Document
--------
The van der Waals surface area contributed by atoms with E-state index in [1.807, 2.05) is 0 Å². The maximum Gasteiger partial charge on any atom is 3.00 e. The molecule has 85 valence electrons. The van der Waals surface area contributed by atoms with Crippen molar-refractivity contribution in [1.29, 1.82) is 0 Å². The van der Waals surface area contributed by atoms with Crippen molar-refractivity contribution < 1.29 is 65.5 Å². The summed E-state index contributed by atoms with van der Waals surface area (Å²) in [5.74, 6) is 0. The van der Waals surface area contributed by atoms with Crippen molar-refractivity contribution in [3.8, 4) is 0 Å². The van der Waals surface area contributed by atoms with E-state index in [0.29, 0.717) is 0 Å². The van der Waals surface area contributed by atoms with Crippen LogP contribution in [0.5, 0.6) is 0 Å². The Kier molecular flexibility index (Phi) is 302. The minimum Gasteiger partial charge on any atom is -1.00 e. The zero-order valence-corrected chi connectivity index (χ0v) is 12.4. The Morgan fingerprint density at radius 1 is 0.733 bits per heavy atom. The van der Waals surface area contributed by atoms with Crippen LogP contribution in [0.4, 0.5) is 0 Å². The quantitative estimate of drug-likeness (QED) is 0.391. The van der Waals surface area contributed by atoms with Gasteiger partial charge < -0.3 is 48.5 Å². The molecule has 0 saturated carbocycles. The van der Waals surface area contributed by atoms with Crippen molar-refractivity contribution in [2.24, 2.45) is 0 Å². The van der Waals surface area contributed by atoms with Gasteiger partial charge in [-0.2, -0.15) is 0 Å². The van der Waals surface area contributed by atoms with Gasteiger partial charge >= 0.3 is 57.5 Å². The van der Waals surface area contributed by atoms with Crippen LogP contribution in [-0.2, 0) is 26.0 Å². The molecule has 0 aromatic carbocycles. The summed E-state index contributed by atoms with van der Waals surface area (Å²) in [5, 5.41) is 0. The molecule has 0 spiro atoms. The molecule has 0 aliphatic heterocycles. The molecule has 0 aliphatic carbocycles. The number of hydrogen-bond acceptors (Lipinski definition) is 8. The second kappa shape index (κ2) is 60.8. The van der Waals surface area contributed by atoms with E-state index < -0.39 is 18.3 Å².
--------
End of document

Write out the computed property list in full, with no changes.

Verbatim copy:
The van der Waals surface area contributed by atoms with E-state index in [1.807, 2.05) is 0 Å². The maximum Gasteiger partial charge on any atom is 3.00 e. The molecule has 85 valence electrons. The van der Waals surface area contributed by atoms with Crippen molar-refractivity contribution in [1.29, 1.82) is 0 Å². The van der Waals surface area contributed by atoms with Crippen molar-refractivity contribution < 1.29 is 65.5 Å². The summed E-state index contributed by atoms with van der Waals surface area (Å²) in [5.74, 6) is 0. The van der Waals surface area contributed by atoms with Crippen molar-refractivity contribution in [3.8, 4) is 0 Å². The van der Waals surface area contributed by atoms with E-state index in [0.29, 0.717) is 0 Å². The van der Waals surface area contributed by atoms with Crippen LogP contribution in [0.5, 0.6) is 0 Å². The Kier molecular flexibility index (Phi) is 302. The minimum Gasteiger partial charge on any atom is -1.00 e. The zero-order valence-corrected chi connectivity index (χ0v) is 12.4. The Morgan fingerprint density at radius 1 is 0.733 bits per heavy atom. The van der Waals surface area contributed by atoms with Crippen LogP contribution in [0.4, 0.5) is 0 Å². The quantitative estimate of drug-likeness (QED) is 0.391. The van der Waals surface area contributed by atoms with Gasteiger partial charge < -0.3 is 48.5 Å². The molecule has 0 saturated carbocycles. The van der Waals surface area contributed by atoms with Crippen molar-refractivity contribution in [2.24, 2.45) is 0 Å². The van der Waals surface area contributed by atoms with Gasteiger partial charge in [-0.2, -0.15) is 0 Å². The van der Waals surface area contributed by atoms with Gasteiger partial charge >= 0.3 is 57.5 Å². The van der Waals surface area contributed by atoms with Crippen LogP contribution in [-0.2, 0) is 26.0 Å². The molecule has 0 aromatic carbocycles. The summed E-state index contributed by atoms with van der Waals surface area (Å²) in [5, 5.41) is 0. The molecule has 0 spiro atoms. The molecule has 0 aliphatic heterocycles. The molecule has 0 aliphatic carbocycles. The number of hydrogen-bond acceptors (Lipinski definition) is 8. The second kappa shape index (κ2) is 60.8. The van der Waals surface area contributed by atoms with E-state index < -0.39 is 18.3 Å².